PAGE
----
There are things you don’t hear about Tibet until you arrive. Things like that for Buddhists the people eat a lot of meat and that when you look at the world of Tibet today then you will not recognize the idyllic land of the West’s delusion, but rather thriving Chinese cities and starving half-Chinese and half-Tibetan villages.
The other thing you don’t hear about are the Yarlung. Of course that’s only a nickname for them, among them many things that no one knows about them is how they call themselves.
Not just for generations, for whole dynasties they have been feared. For all of Tibetan history there are notes about their attacks – how they appear and disappear without a trace. How they never leave the smallest of objects, not even a hair, but that they always come to take the most precious thing.
That night Sadie stayed so close to my legs that the leash was hanging through. She was walking slowly with careful steps. She looked tense and her tail and ears were upright.
When I first saw the red light it looked like a distant firefly. I saw it at the end of the street, a bright spot framed by two of the large trees that towered the sides of the road. It seemed to be far down the road, that red light, but it followed a fast up and down motion.
Sadie froze. Her eyes fixated on the light. Her legs buried stiffly into the ground.
I was wondering whether she just saw what I saw or whether there was more, something that I didn’t see or hear. I listened to the silence and stared, just like her. She bared her teeth.
The light grew larger. I remember thinking that it was weird that it did not seem to illuminate anything around it. It was passing right between trees and parked cars but the bright red did not reflect on them. Continue reading →
First Rex started growling. Then he disappeared. Then he brought a gift. I should have seen it. I should have understood my best friend of three years better than this.
When Shana came home I tried to explain everything. I wanted to talk to her but she walked up the stairs and slammed the bedroom door shut. By the time I came upstairs she was already under the blanket. I placed a hand where I thought her shoulder would be.
“I can’t take it,” she said. “I can’t take this anymore.”
I pulled the blanket off her head. There were tears on her face.
“I can’t take it anymore, the way Rex behaves.”
I nodded. I hugged her. I wanted to explain; I wanted her to understand. But all I could say was.
I lay next to her for ten or twenty minutes. Shana’s breath turned to the steady and regular breathing of a happy sleep. I brushed my teeth and sat at the end of the bed, thinking about what to do. Continue reading →
I loved her more than anything in the world and the wedding was rapidly approaching. Bianca wanted to organize everything with only her maid of honor and I was happy that I didn’t have to bother with any of the preparations.
We had been engaged for nearly two years and when we finally decided to finally get married Bianca was excited. We set the date and together we chose the location – a small but incredibly picturesque church set a few minutes drive into the forest near Bianca’s home village. Bianca had spent many of her childhood Sundays in that church dreaming about her wedding.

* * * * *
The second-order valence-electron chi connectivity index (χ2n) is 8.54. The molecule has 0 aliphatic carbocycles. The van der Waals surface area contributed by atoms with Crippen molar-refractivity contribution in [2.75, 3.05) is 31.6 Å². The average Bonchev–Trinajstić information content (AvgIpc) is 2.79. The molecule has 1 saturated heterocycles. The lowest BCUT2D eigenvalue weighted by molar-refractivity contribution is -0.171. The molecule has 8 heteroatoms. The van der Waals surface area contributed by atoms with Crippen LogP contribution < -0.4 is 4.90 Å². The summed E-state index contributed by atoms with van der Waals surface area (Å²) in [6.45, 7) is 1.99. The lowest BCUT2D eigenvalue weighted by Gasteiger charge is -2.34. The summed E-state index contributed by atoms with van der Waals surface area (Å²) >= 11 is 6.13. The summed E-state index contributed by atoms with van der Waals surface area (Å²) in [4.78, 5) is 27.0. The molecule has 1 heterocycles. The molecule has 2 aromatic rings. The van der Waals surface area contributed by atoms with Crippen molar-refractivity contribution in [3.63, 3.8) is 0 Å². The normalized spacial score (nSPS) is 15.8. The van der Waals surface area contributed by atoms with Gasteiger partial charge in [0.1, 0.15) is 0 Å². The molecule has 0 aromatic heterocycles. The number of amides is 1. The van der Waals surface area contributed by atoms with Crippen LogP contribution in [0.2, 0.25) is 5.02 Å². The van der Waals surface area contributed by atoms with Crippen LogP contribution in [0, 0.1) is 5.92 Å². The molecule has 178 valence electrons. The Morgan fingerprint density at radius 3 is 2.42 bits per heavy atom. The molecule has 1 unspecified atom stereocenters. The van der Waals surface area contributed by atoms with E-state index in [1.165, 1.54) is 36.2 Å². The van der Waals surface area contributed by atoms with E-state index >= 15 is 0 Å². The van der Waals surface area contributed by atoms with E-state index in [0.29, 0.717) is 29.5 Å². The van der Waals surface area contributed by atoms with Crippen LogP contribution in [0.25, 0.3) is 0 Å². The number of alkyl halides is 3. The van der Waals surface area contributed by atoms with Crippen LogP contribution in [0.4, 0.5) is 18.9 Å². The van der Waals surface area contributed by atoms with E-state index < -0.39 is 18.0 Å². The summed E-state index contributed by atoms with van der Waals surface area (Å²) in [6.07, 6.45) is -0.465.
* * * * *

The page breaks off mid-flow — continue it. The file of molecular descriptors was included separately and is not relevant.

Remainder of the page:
The church’s community had dried out and most of the Sunday services were now only visited by twenty or thirty people. The old priest stood at the altar and spoke so slowly that I felt an angry twitch in my fingers; I wanted to shake him; I wanted to scream at him to finish his sermon.
But Bianca seemed to love it. She stared at the priest with unmoving eyes and a wide smile while my eyes moved along the church’s high walls and ceilings.
From that day on, despite the nearly two hour ride, Bianca visited the church every week. Up until then she had not even been religious – but something about the priest fascinated her. Continue reading →
It was more than fifteen years ago and still I feel guilty. Still I sometimes cry myself to sleep. Still I wonder what in heaven I could have done differently.
It was a hiking trip. Laney loved the outdoors and I wanted to help her love it more. Laney was already in the girl scouts and loved that too but our local group wasn’t very active. I felt like it was my fatherly duty to grow my daughter’s passion for nature and exercise.
Just for the long easter weekend. I carried the tent and sleeping bags and Laney proudly carried our cooking utensils in her small dark green backpack. My then wife wanted to do the family tour with our two year old son.
I think that’s why we broke up – because she couldn’t look at me anymore without seeing Laney. She couldn’t look at me without blaming me.
The first two days everything was wonderful. We hiked mostly along a small river and sometimes through stretches of wood. Along the way I taught Laney about edible mushrooms and how to recognize fresh bear tracks and how her mother had always hated hiking. Continue reading →
I was upstairs when the doorbell rang. Sydney was downstairs. I heard her footsteps moving towards the door and my attention shifted back to the screen in front of me.
I heard her say “Hi.” Then she screamed.
Her scream stopped before I had even pushed myself out of the chair. I heard something soft falling on the tiled floor.
My feet flew down the stairs. By the time I reached the front door I saw two men running towards a black van. They threw Sydney’s body in the back. The van started. I ran towards the car, screaming. The van started driving and they jumped inside.
Before the door slammed shut one of them smiled at me.
For a moment I ran after it, then the van turned a corner. It didn’t even have number plates.
I ran back inside to grab my keys and phone. The car started and a moment later I was on the road. Continue reading →